Hollywood has been accused of pandering to Chinese audiences in a shallow and obvious way of wooing audiences and government censors—and in some cases it has affected box office numbers. The Hollywood Reporter reported tepid audience reactions and box office sales to the latest Transformers movie, “Transformers: The Last Knight,” which earned $228 million in China, about 100 million less than its predecessor. The reason for its lackluster showing? Too much nonsensical Chinese product placement.
The remedy for this is both straightforward and complicated: “Be authentic to the audience,” states Chris Bremble, founder and CEO of Emmy Award-winning Beijing-based visual effects company, Base FX. It seems simple, but Hollywood has been grappling with how to make a good movie, while also incorporating Chinese elements to appeal to that target demographic, for a while. Certainly, there are films that perform extraordinarily well in both markets (i.e. “The Fate of the Furious”), but the rising success of domestically produced films over Hollywood exports points to changing tides: Hollywood no longer has as much market share in China as it used to. However, the key to a long-lasting Hollywood-China relationship could be in understanding and genuinely embracing the nuances of Chinese culture in content.
In China, even the way people outwardly express their emotions is different than in America—getting those emotional beats spot-on is integral for getting audiences to connect to the story. Bremble jokes, “In the U.S., if you love someone, you say, ‘I love you.’ In China, if you love someone, you say, ‘Are you hungry?’”
At the 2017 Asia Society Summit, actress Celina Jade, star of Chinese blockbuster “Wolf Warrior 2” and the CW show “Arrow,” broke down the differences in acting for a Chinese versus American audience. In the pivotal end scene in “Wolf Warrior 2,” Wu Jing, who stars as the hero Leng Feng, and Frank Grillo, who plays the film’s main antagonist “Big Daddy,” have their final fight, which Jade’s character, Dr. Rachel Smith (who is Leng Feng’s love interest), and several background actors observe from behind bars. Jade shares that they shot two versions: an American take and a Chinese take. In the American version, Jade says she opted for a more emotionally stoic approach. “I hold back my tears, and I’m like, ‘Fight. Get up and fight,’” Jade explains. “I’m giving him [Leng Feng] this strength through my connection with him.”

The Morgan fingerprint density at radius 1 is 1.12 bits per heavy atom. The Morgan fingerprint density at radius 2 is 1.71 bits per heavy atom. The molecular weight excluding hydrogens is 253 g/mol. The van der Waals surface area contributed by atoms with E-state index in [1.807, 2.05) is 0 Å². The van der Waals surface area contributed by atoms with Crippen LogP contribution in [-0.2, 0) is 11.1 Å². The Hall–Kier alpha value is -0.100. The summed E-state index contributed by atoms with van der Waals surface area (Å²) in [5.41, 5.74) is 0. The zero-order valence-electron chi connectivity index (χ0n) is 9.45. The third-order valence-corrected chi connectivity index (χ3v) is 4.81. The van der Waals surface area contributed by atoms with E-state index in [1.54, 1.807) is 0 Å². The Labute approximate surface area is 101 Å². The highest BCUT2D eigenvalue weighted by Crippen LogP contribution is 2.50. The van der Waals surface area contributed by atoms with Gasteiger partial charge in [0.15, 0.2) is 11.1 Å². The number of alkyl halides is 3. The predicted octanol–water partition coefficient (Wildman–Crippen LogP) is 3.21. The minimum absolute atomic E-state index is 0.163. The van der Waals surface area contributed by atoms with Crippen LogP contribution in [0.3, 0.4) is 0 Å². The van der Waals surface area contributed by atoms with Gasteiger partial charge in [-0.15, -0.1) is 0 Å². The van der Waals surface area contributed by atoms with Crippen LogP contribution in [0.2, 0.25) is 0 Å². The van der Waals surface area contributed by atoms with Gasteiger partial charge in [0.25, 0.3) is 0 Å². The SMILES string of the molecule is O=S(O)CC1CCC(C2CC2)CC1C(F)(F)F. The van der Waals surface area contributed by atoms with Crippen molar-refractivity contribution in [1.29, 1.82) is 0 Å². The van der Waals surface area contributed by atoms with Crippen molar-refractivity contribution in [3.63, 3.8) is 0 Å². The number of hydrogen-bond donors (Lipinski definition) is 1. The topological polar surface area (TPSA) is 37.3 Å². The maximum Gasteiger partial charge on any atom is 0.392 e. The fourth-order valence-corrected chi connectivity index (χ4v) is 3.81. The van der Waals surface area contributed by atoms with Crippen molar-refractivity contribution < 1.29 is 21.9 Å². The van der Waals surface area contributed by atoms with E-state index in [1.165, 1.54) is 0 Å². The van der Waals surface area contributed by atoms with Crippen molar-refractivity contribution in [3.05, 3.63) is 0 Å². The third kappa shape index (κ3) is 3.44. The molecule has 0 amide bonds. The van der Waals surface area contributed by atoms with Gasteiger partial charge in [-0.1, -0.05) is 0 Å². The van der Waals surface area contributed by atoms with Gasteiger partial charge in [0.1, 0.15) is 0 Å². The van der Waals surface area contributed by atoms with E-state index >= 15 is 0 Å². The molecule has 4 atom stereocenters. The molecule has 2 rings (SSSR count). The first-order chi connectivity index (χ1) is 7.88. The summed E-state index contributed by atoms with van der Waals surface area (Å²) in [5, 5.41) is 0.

For the Chinese take, Jade explains that the scene was much more emotionally visceral. “They’re having their final fight,” says Jade. “Wu Jing comes to the back and says to everybody, ‘I want you to be crying.’ There are all these actors putting their eye drops in and bawling—like, really dramatic.” She adds that Grillo, an American actor, had a hard time keeping from laughing because it was so unlike Hollywood films. Ultimately, the team decided to go with the Chinese version, which ended up being a “huge success” with Chinese audiences.
The reason for the creative differences lies in the how consumers connect with the movies they are watching. “In American films, we say, ‘We don’t cry as actors—we want to make our audiences cry,’” Jade shares. “Whereas in China, we want to cry with our audience. It’s a very big difference in terms of creative direction.” In China, it’s very much actions, not words, that speak the loudest. Bremble adds, “I think that, often, people are confused and feel that Chinese content is quite sentimental, but the sentimentality is actually quite deep—it’s not a shallow sentimentality.”
Even the minutest details are subject to scrutiny. When developing Base FX’s upcoming Chinese animated film “Wish Dragon,” a Chinese retelling of “Aladdin” about a 19-year-old boy in modern-day Shanghai who stumbles across a magical wish-granting dragon, Bremble notes that the animators—a lot of whom are Chinese themselves—would add little motions or gestures that were quintessentially Chinese. “It’s everything from…the angles of [the characters’] feet when they’re sitting or they’re standing—it’s slightly different than the West,” he shares. “With the lack of institution [in China], there’s a culture of distrust [so] feet tend to be more pushed in, which is a more defensive position.”